India's Supreme Court has called into question the ban on women entering the Sabarimala temple, a Hindu pilgrimage destination in the southern India state of Kerala. The temple attracts millions of visitors every year. And not among those millions are women of menstruating age — they are banned, the Press Trust of India reported.
On Monday, Supreme Court of India Justices Dipak Misra and N.V. Ramana said there is no constitutional basis for this discriminatory policy that has spanned centuries. "The temple cannot prohibit entry [of women], except on the basis of religion," they said, according to PTI. "Unless you have a constitutional right, you cannot prohibit entry." The issue will be further examined on Feb. 8.
K.K. Venugopal, appearing on Kerala's behalf, argued that menstruating women threaten the sanctity of the temple and the pilgrimage, PTI reported, invoking the traditional Hindu doctrine that declares women impure during their cycles and therefore unfit to participate in religious activities.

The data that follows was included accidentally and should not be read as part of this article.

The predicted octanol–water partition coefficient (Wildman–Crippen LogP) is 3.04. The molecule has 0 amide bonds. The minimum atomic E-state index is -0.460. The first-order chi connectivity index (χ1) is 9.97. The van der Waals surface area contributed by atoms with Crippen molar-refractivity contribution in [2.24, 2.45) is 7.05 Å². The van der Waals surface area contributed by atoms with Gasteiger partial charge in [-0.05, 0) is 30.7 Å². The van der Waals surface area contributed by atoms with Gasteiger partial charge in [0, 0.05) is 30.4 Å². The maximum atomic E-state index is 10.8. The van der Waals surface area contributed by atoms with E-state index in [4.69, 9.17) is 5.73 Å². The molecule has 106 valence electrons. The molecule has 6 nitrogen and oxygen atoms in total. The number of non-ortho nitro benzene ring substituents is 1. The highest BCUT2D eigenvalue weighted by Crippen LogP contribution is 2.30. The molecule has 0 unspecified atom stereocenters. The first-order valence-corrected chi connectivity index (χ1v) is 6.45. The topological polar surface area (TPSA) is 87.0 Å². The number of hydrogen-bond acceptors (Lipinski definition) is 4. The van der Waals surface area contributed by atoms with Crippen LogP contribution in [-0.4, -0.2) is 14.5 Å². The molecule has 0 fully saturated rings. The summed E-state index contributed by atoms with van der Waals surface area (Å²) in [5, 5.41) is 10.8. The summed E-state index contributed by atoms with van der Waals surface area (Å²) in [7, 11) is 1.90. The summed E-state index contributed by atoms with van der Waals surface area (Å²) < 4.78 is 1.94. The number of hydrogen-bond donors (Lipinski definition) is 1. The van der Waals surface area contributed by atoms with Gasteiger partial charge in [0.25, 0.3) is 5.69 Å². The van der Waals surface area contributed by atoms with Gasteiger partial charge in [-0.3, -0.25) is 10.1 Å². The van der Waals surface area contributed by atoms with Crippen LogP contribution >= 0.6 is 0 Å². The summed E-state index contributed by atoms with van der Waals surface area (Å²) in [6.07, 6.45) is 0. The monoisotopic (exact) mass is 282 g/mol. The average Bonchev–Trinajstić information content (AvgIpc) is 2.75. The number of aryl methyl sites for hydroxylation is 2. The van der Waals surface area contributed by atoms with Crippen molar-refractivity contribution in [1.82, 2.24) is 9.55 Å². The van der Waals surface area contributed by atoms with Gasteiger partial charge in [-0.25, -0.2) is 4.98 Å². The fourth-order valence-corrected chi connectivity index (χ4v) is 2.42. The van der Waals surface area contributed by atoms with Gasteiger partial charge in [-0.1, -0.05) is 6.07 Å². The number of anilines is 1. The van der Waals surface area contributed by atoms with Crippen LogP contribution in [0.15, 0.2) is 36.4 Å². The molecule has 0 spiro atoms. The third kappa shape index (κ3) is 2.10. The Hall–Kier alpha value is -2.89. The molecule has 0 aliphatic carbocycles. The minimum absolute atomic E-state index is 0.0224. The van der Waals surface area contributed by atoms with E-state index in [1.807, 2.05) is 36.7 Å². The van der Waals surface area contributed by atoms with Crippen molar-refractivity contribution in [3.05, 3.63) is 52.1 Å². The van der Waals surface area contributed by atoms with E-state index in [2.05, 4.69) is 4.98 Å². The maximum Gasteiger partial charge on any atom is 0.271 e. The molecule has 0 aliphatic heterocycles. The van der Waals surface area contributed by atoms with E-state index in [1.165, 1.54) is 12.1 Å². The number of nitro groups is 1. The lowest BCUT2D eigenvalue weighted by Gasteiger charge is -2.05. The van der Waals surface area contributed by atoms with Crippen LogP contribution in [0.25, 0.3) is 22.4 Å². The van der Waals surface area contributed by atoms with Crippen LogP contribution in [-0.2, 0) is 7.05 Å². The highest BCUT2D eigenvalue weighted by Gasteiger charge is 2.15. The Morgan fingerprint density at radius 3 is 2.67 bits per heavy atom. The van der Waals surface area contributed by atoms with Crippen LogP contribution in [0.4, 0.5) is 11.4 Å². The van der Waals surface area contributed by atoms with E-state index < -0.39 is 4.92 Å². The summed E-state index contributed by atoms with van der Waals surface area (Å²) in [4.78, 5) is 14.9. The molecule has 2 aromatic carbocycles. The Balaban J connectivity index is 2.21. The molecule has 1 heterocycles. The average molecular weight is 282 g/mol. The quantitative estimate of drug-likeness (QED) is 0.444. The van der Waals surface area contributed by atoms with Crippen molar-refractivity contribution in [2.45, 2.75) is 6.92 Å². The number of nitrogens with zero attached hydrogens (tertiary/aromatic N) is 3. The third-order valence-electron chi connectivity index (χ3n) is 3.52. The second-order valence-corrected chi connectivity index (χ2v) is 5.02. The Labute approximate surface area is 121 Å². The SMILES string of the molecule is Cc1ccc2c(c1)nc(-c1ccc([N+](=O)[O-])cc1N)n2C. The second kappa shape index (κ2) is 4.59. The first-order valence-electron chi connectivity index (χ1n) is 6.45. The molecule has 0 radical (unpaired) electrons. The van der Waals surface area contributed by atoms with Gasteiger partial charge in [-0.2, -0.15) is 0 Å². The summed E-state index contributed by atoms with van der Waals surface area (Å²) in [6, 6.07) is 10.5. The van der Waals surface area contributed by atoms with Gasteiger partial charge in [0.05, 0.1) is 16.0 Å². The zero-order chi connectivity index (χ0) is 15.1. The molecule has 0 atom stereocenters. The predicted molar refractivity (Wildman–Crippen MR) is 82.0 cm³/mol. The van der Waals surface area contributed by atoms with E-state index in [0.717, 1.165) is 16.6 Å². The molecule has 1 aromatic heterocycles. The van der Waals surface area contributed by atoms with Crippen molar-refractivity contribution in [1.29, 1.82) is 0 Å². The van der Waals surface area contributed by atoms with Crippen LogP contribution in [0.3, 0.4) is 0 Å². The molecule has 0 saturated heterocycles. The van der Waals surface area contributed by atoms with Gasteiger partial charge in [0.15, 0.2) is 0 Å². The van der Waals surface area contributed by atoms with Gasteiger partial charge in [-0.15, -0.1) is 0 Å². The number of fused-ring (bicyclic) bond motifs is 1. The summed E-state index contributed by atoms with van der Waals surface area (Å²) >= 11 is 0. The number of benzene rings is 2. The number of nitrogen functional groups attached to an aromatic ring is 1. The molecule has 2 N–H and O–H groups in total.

After the court made its announcement, Twitter came down hard on the "preserving tradition" excuse.
The exclusion of women from Sabarimala doesn't just raise questions of misogyny, but hits specifically on period shame. Women everywhere encounter it, but the menstrual taboo is especially rampant in places like India, where it's written into the religious tenets that inform social norms. And the "impure" are striking back: In November, a group of Indian women started the #HappyToBleed hashtag when religious leader Prayar Gopalakrishnan made comments in support of forbidding menstruating women from entering the Sabarimala temple.
Now, because it's still lost on some, women — and some men — are again pointing to the irony of punishing women for a natural, life-giving process.
But while many hope for a Supreme Court ruling in favor of equality, others wonder if focusing too acutely on the Sabarimala temple is to overlook larger issues of gender discrimination in India.
Gopalakrishnan said he would allow women to enter the temple when someone invented a machine that could detect if a woman was menstruating, the BBC reported. "These days there are machines that can scan bodies and check for weapons," he said. "There will be a day when a machine is invented to scan if it is the 'right time' for a woman to enter the temple. When that machine is invented, we will talk about letting women inside."
As likely as it is that someone will invent a period detector, a Supreme Court ruling might beat them to it.